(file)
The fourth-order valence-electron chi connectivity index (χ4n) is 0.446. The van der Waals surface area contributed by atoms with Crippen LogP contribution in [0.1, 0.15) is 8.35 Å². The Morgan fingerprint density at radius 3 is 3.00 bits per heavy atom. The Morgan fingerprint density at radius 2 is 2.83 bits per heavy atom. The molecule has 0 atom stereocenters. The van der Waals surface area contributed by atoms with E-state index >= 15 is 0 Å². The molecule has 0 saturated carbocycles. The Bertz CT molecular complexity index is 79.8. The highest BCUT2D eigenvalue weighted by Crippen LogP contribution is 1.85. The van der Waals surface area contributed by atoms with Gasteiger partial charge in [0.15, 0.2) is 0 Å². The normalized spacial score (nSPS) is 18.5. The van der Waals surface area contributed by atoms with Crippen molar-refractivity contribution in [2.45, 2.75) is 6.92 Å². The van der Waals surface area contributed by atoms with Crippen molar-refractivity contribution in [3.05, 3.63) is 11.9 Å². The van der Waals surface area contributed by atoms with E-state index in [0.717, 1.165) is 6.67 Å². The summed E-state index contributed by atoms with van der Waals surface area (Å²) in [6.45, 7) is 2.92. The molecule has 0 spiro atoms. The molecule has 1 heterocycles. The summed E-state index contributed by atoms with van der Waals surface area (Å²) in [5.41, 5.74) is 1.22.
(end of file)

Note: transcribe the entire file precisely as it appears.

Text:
The fourth-order valence-electron chi connectivity index (χ4n) is 0.446. The van der Waals surface area contributed by atoms with Crippen LogP contribution in [0.1, 0.15) is 8.35 Å². The Morgan fingerprint density at radius 3 is 3.00 bits per heavy atom. The Morgan fingerprint density at radius 2 is 2.83 bits per heavy atom. The molecule has 0 atom stereocenters. The van der Waals surface area contributed by atoms with E-state index >= 15 is 0 Å². The molecule has 0 saturated carbocycles. The Bertz CT molecular complexity index is 79.8. The highest BCUT2D eigenvalue weighted by Crippen LogP contribution is 1.85. The van der Waals surface area contributed by atoms with Gasteiger partial charge in [0.15, 0.2) is 0 Å². The normalized spacial score (nSPS) is 18.5. The van der Waals surface area contributed by atoms with Crippen molar-refractivity contribution in [2.45, 2.75) is 6.92 Å². The van der Waals surface area contributed by atoms with Crippen molar-refractivity contribution in [3.05, 3.63) is 11.9 Å². The van der Waals surface area contributed by atoms with E-state index in [0.717, 1.165) is 6.67 Å². The summed E-state index contributed by atoms with van der Waals surface area (Å²) in [6.45, 7) is 2.92. The molecule has 0 spiro atoms. The molecule has 1 heterocycles. The summed E-state index contributed by atoms with van der Waals surface area (Å²) in [5.41, 5.74) is 1.22.